If you didn’t click Pin to Dashboard before creating, you can find it in the Resouces list. Click on the new database and open up the resouce viewer. You’ll see some general information in the Overview tab. On the left, find and click Connection String under Settings. Here you’ll see the connection strings, port number, username and password you’ll need to connect Sitecore to CosmosDB.

Notice at the bottom of this page the disclaimer, “Azure Cosmos DB has strict security requirements and standards. Azure Cosmos DB accounts require authentication and secure communication via SSL.” This is a problem for Sitecore out of the box, and where we’ll need to do some customization to support secure connections to Mongo.

Setup Sitecore PaaS

Next we’ll set up Sitecore PAAS. This is quite easy with the latest release of Sitecore 8.2, update 3. If you click the New Resource button and search for Sitecore, you’ll see two offerings. Sitecore Experience Platform 8.2, and Sitecore Web Experience Manager 8.2. Since we’re setting up Mongo, that means we need Sitecore XP, so choose that. You’ll need to configure a few things. For the SQL, a username and password. For Sitecore, you’ll need to provide the admin password and your license file. Make a note of these.

Under Sitecore XP Settings, you’ll need to provide connection strings to MongoDb. These will be available in the resource view for the CosmosDB instance we set up, if you didn’t make a note of them previously. You’ll need to edit that connection string to add the XDB table name that Sitecore expects. For example, for the analytics connection string,


It will take some time for your new Sitecore environment to be provisioned. Once it’s ready, open up the resource viewer. In the Essentials view, you’ll see the url of your new instance. Go ahead and open that up, and you’ll see the familiar Sitecore welcome page. You can even log into Sitecore. In Azure, open up Application Insights and view the Log Stream (you may need to turn on Application Logs in the Diagnostic Logging tab first). You’re probably seeing errors related to MongoDb, in particular an error about the transport stream.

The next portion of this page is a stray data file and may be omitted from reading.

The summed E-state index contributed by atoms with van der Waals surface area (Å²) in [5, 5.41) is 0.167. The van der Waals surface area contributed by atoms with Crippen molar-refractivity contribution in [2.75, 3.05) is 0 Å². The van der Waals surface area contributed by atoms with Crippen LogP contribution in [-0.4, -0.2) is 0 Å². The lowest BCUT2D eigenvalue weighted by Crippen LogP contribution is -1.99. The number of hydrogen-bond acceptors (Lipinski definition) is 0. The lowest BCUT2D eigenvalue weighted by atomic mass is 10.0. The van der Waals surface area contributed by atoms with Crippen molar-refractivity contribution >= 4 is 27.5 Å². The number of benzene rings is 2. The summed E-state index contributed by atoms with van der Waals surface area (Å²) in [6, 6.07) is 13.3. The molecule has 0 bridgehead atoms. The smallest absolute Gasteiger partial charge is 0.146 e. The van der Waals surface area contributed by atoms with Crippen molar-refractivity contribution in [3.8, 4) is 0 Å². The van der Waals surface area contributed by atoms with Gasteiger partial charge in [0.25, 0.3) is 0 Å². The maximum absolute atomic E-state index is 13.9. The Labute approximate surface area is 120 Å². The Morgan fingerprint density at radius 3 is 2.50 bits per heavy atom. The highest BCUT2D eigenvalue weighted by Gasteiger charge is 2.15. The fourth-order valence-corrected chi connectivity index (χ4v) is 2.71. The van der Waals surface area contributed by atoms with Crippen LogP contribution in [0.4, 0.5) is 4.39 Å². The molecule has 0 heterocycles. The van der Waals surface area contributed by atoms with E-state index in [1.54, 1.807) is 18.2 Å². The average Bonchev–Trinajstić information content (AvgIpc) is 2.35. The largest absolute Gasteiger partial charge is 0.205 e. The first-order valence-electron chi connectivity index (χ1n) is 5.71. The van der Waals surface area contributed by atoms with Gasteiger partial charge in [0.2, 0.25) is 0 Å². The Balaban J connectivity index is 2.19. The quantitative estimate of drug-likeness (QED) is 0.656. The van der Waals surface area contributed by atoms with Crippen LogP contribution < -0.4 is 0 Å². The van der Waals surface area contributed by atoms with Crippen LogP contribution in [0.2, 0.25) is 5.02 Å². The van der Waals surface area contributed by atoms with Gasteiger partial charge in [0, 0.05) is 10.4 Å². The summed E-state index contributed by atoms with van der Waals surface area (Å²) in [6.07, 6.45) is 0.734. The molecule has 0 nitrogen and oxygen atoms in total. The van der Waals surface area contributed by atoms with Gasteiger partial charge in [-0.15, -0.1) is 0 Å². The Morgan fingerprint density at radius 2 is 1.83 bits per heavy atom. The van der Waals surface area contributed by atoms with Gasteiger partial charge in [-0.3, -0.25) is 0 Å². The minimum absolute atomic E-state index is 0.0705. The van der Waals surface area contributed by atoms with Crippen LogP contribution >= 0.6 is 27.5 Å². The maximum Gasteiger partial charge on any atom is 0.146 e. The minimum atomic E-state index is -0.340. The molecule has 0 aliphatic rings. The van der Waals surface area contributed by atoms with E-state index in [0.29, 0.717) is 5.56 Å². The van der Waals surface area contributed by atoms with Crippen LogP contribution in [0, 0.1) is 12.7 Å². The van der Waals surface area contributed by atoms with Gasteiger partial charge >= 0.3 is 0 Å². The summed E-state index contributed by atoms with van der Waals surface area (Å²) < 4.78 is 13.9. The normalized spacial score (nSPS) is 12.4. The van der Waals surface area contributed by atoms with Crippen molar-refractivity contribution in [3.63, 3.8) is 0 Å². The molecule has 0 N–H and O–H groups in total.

“Unable to connect to a member of the replica set matching the read preference Primary: Authentication failed because the remote party has closed the transport stream.”

This is because Cosmos DB requires an SSL connection, and out of the box, Sitecore does not support that. So, we’ll need to deploy a fix for this. Fortunately, Sitecore provides us a pipeline to hook into to override the MongoDB Connection behavior. To correct this issue, we’ll need to enable secure connections to MongoDB.

Deploying a change to Sitecore PaaS

We’ll need to create a class to insert into the updateMongoDriverSettings pipeline. Our processor is going to explicitly set the connection mode to be secure and tell it to use TLS 1.2 in order to connect to Cosmos DB. Here’s the code:

using System.Security.Authentication;
using MongoDB.Driver;
using Sitecore.Analytics.Pipelines.UpdateMongoDriverSettings;

namespace Sitecore.SharedSource.CustomMongo
  public class CustomMongoDbClientProcessor : UpdateMongoDriverSettingsProcessor
    public override void UpdateSettings(UpdateMongoDriverSettingsArgs args)
    args.MongoSettings.SslSettings = new SslSettings();
    args.MongoSettings.SslSettings.EnabledSslProtocols = SslProtocols.Tls12;

And here’s the config file we need to insert the processor:

<?xml version="1.0" encoding="utf-8" ?>
        <processor type="Sitecore.SharedSource.CustomMongo.CustomMongoDbClientProcessor, Sitecore.SharedSource.CustomMongo" />

Finally we need to deploy this to our Azure app. Azure offers a lot of options for deployment, but for this example we’ll settle for FTP. You’ll need to set up credentials for the FTP connection, you can do that under Deployment credentials.


Once you’ve done that, take a look at the overview page, and you’ll see your FTP information.

Connect with your FTP client of choice, and upload our new DLL with our processor to the /bin folder and our new config to App_Config/Include/zzz.

With this processor in place, Sitecore should now be connected to Cosmos DB.

Why you should use Solr 6 with Sitecore

I’m recently set up Sitecore with Solr 6.2. Anyone who has used Sitecore and Solr already has probably been aggravated by one annoying bug/oversight in the Solr admin, something that’s finally been fixed.7dc962eabf1

How beautiful is that? We can finally see the full name of the core in the selector!

So far I haven’t found any compatibility issues with Sitecore 8.2 and Solr 6.2. Give it a try!

Publish Sitecore Media Items on Referenced Datasources

One of the great additions to Sitecore 8 is the ability to publish related items when executing a publish. Using this feature, you’ll be sure to publish out any necessary items that may be needed to render the page correctly, such as data sources, referenced taxonomy items, or images.

However, you may still have some gaps when using this feature. Consider common scenario where you have a new page, and you add a component to the page that uses an separate item as a data source. On that data source is a field for an image. When publishing the page, the newly created data source item goes out, but the media item linked to on that data source does not.

This is because of the way Sitecore processes referenced items. In essence, it only goes one level deep in the reference tree. So, items referenced by the item being published will be added to the queue, but items referenced by those referenced items will not.

Normally this is ok. If the publisher crawled references recursively, you’d probably wind up in an infinite publishing loop, or you’d at least wind up doing a large publish unintentionally. But it is common for data source items to reference new content, like media, so we need to include those in the publish too.